pattern of differentials throughout the labor grades. In Figure VII this
pattern is 5 (difference between $1.05, grade two, and $1.00, grade one,
etc.), 7, 11, 16. Another pattern could be 5, 5, 5, 5; or 5, 6, 7, 8. But a
pattern of 5, 7, 8, 12 is hard to justify because a suppression is shown
in the middle, as contrasted with the implication of increasing importance
of successively higher labor grades.
There are many other important considerations in establishing labor
grades. It must be kept in mind that:
(1) Tradition is hard to overcome; so grouping of jobs into labor
grades may have to be a little different than strict evaluations order.
(2) Occupational grouping of jobs should be considered.
(3) General union feeling and prevailing practice in the area on the
number of labor grades should not be ignored.
(4) The greater the difference of the rate for the lowest paid job and
that for the highest paid job, the more labor grades one will have.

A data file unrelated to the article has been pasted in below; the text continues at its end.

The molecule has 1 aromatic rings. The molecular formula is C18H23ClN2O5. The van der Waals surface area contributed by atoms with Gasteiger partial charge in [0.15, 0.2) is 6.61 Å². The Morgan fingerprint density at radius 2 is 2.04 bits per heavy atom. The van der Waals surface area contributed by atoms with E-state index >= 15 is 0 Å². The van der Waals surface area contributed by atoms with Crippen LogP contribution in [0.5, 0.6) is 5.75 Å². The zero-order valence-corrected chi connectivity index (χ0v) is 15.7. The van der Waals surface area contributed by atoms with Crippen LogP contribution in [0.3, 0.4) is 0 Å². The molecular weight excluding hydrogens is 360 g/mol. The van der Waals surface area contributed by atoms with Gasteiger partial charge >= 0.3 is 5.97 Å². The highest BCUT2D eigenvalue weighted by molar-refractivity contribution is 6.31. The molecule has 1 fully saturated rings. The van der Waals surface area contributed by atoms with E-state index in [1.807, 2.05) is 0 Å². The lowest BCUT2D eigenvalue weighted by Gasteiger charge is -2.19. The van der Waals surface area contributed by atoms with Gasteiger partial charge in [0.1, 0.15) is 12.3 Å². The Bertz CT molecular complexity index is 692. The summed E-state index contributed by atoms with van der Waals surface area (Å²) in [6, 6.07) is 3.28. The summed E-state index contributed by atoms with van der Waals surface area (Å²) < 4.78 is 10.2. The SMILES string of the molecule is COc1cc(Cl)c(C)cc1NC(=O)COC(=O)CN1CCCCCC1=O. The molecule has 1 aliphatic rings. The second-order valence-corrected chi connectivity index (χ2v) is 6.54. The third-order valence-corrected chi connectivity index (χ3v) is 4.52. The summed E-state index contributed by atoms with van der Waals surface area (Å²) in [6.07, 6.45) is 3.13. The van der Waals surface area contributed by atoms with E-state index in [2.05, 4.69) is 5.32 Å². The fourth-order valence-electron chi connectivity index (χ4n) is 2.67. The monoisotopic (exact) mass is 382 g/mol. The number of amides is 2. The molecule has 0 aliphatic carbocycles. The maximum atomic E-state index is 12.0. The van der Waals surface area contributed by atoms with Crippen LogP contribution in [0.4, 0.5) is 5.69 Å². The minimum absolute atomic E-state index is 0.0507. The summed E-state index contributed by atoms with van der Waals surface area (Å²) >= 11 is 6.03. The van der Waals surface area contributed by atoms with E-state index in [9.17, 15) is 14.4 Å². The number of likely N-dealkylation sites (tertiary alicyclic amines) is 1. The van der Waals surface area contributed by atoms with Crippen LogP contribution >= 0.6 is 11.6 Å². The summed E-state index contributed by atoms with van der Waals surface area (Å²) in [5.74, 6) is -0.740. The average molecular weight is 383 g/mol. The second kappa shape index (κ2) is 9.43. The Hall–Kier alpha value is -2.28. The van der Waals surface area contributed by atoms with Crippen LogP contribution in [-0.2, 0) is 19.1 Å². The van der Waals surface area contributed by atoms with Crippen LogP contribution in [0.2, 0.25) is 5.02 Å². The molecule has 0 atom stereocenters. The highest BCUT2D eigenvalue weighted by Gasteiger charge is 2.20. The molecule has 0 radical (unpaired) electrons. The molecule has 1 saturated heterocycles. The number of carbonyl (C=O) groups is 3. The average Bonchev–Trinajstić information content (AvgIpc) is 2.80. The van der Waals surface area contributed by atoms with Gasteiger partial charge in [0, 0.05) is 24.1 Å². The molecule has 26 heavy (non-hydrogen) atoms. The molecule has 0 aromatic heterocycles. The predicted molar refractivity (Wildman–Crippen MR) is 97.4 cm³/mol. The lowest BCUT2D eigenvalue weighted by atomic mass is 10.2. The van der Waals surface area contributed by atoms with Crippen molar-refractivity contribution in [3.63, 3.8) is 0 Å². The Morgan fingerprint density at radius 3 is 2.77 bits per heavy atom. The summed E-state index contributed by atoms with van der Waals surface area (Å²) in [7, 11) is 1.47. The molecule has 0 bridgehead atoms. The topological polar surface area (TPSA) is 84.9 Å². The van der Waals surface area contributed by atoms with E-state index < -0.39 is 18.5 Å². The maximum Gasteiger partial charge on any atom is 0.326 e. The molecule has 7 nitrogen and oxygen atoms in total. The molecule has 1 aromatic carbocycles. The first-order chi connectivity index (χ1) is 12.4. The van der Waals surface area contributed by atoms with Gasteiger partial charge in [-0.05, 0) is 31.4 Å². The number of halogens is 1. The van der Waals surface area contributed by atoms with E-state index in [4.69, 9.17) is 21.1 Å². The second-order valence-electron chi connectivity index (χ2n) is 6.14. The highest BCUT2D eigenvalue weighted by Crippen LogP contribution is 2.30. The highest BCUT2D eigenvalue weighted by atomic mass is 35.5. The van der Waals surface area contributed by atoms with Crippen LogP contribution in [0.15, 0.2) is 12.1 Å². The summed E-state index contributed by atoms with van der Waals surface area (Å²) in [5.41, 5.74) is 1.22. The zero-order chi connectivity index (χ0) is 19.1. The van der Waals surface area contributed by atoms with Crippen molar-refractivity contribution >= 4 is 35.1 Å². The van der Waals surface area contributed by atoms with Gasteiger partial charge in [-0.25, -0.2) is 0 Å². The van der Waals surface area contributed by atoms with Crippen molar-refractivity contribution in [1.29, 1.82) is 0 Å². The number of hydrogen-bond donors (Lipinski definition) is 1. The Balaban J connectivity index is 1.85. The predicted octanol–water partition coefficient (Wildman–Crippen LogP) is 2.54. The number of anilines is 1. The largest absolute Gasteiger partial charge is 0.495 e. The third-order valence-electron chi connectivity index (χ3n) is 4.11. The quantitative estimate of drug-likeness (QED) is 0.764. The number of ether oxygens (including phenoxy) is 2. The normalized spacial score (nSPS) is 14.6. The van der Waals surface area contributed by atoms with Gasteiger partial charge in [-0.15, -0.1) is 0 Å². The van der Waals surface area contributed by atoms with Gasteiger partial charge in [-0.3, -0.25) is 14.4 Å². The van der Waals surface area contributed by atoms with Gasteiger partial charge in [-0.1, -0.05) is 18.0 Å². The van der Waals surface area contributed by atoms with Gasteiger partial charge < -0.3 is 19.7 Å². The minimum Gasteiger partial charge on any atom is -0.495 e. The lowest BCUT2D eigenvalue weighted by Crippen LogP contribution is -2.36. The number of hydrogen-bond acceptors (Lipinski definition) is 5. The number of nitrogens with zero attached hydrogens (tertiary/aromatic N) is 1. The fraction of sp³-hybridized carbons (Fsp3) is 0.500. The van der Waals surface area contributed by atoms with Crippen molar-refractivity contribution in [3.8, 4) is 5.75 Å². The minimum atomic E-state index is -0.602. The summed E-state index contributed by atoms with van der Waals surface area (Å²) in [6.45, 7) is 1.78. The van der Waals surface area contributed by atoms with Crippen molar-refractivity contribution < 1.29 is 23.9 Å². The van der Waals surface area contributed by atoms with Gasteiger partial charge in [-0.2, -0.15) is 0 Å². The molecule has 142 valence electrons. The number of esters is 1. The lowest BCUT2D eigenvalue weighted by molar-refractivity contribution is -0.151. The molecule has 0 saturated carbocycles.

CROSS-CHECKING THE EVALUATION PROGRAM
The foregoing sections have outHned the general and procedural as-
pects of job or position evaluation. As is evident, much of the mechanics
is based on judgment. But, there is need for better guidance in the
judgment process than has been evident in practice to date. In this section
some procedures are given to assist in this judgment process. Under no
conditions are these procedures the absolute measure and neither are they
to be used as the sole criterion. There are too many problems within the
company and too many problems arising from forces outside the company
— problems and forces that cannot as yet be fully evaluated — to allow
a dogmatic solution.
Factors to be considered in cross-checking the evaluation program
( 1 ) The effectiveness of each factor.
(2) The validity of each factor.
(3) The validity of factors in respect to each other.
(4) The continuance of validity of the plan.
Effectiveness of Each Factor
This means: is the factor necessary and is it fully used? In many cases
a factor (see Charts IV, V, VI, and VII) is listed with several possible
degrees of its use. Such listing assumes that the factor is necessary and
that it is to be fully used. The latter is important when considering item
FACTOR: Work Hazards